How to survive Christmas without your children

Focus on the good things.
Focus on the good things. Photo: Shutterstock

Christmas is a time of joy and excitement, a time for families to come together and enjoy. But let's be honest, for single parents, Christmas can be financially and emotionally stressful. Often children can be anxious leading up to the day, knowing that they will be away from one of their parents who will be left all alone. For the parent it is equally distressing.

Christmas morning without your kids can be a sad time. Any fantasies about happy families crash into the harsh reality of loneliness, you have to accept that life sometimes gives you lemons instead of candy canes.

Every second year, my children spend Christmas Eve and Christmas morning with their father and his new family. At the beginning of my journey as a single mother, it was a heart-wrenching experience. I wept all morning as I'm sure lots of parents do. Christmas day highlighted the dissolution of my family life and my perceived failure.

Many single parents advise drinking on Christmas Eve, and sleeping it off the day after, when child-free. While this approach is effective for numbing pain, it's certainly not the most healthy way to deal with emotional issues. Over the years, I have learnt to deal with the 'tragedy' of Christmas morning childlessness by thinking positively and creating a good day for myself.

Set an intention to focus on the good things in your life on this special day.

Sleep in 

Buy yourself a breakfast treat. Make coffee or tea and treat yourself to breakfast in bed.

Read

Buy yourself a special christmas book, something you know you'll love, and save it for christmas morning. You'll be excited to know you have this gift awaiting.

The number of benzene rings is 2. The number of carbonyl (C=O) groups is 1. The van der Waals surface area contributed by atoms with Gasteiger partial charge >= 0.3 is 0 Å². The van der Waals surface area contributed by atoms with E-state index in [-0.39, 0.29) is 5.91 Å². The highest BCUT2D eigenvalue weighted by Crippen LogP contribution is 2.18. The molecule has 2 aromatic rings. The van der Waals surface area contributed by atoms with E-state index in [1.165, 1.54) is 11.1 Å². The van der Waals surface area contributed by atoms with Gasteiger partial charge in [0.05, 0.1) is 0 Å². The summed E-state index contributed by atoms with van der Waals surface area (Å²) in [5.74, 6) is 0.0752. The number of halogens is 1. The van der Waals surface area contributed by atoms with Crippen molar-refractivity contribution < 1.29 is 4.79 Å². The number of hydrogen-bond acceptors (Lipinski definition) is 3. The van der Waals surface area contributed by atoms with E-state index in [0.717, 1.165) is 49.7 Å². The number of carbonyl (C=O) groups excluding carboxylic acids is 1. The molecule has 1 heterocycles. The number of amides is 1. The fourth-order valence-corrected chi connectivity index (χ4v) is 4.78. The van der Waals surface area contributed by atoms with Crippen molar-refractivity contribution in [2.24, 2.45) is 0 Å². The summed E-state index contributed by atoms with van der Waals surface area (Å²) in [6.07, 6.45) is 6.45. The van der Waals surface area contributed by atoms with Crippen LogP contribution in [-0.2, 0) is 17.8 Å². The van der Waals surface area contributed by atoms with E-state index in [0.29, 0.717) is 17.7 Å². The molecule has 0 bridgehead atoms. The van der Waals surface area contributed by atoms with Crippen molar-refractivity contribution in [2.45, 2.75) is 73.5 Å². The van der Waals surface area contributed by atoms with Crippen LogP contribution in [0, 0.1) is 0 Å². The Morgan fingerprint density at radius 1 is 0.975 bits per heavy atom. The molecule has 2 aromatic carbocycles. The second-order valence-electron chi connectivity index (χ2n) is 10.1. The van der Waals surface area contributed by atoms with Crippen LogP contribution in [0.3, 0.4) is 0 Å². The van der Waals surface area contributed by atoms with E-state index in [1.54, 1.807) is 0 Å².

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Cook

Appreciate the fact that you can spend time in the kitchen creating your Christmas specialties without the constant begging of kids to "Play with me".

Analyse

Spend some time really thinking about each child. Write each one a card, reminding them why you love them and what they add to your life.

Gratitude

Will you give and receive gifts today? Do you have good food to eat? A roof over your head? Even in bad times there are things to be grateful for.

Visit

If you really hate being alone, visit family or friends (This can be difficult so assess whether you're ready to join in another family's celebrations)

Walk

If it's too sad to be in the house alone, go for a walk in nature. Mindfully appreciate the birds, the flowers, the summer breeze.


On the alternate year, my family has Christmas lunch with the 4pm deadline looming, indicating that the day will soon be over. That deadline creates a different dynamic for the family, forcing us to enjoy the moments we have together.

This year there will be no wakeful children in my house on Christmas Eve, no excited screaming in my ear as the dawn breaks. I'll wake up in my own time. I'll shower without a child beating on the door, I won't listen to Christmas carols or watch kiddie TV shows with canned laughter.

For the first time, I'm looking forward to my solo Christmas. I am giving myself a break this year. By the time the kids return to me in the late afternoon, the celebration meal will be ready and our extended family will arrive. We can all relax, knowing that everyone will sleep in their own bed on Christmas night.

If you need support at Christmas, or any time, please contact: Lifeline 131 114